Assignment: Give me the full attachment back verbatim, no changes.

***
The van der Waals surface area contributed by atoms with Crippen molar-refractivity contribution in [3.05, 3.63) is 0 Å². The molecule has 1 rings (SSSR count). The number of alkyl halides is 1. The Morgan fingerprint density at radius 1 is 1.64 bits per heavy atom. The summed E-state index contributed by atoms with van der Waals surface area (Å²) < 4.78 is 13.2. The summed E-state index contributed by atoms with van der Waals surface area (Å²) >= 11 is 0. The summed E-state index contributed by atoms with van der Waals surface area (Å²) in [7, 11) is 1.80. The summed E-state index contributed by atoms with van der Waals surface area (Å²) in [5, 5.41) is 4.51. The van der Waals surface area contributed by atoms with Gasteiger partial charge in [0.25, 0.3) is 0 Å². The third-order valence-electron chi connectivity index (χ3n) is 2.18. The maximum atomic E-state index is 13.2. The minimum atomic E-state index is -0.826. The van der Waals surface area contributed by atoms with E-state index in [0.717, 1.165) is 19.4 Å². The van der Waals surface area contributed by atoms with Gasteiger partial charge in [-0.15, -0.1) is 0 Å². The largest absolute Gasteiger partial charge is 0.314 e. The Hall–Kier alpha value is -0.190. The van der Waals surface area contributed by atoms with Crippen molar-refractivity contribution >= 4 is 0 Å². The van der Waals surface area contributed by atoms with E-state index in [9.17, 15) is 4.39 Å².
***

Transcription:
The van der Waals surface area contributed by atoms with Crippen molar-refractivity contribution in [3.05, 3.63) is 0 Å². The molecule has 1 rings (SSSR count). The number of alkyl halides is 1. The Morgan fingerprint density at radius 1 is 1.64 bits per heavy atom. The summed E-state index contributed by atoms with van der Waals surface area (Å²) < 4.78 is 13.2. The summed E-state index contributed by atoms with van der Waals surface area (Å²) >= 11 is 0. The summed E-state index contributed by atoms with van der Waals surface area (Å²) in [7, 11) is 1.80. The summed E-state index contributed by atoms with van der Waals surface area (Å²) in [5, 5.41) is 4.51. The van der Waals surface area contributed by atoms with Gasteiger partial charge in [0.25, 0.3) is 0 Å². The third-order valence-electron chi connectivity index (χ3n) is 2.18. The maximum atomic E-state index is 13.2. The minimum atomic E-state index is -0.826. The van der Waals surface area contributed by atoms with E-state index in [0.717, 1.165) is 19.4 Å². The van der Waals surface area contributed by atoms with Gasteiger partial charge in [-0.15, -0.1) is 0 Å². The largest absolute Gasteiger partial charge is 0.314 e. The Hall–Kier alpha value is -0.190. The van der Waals surface area contributed by atoms with Crippen molar-refractivity contribution >= 4 is 0 Å². The van der Waals surface area contributed by atoms with E-state index in [9.17, 15) is 4.39 Å².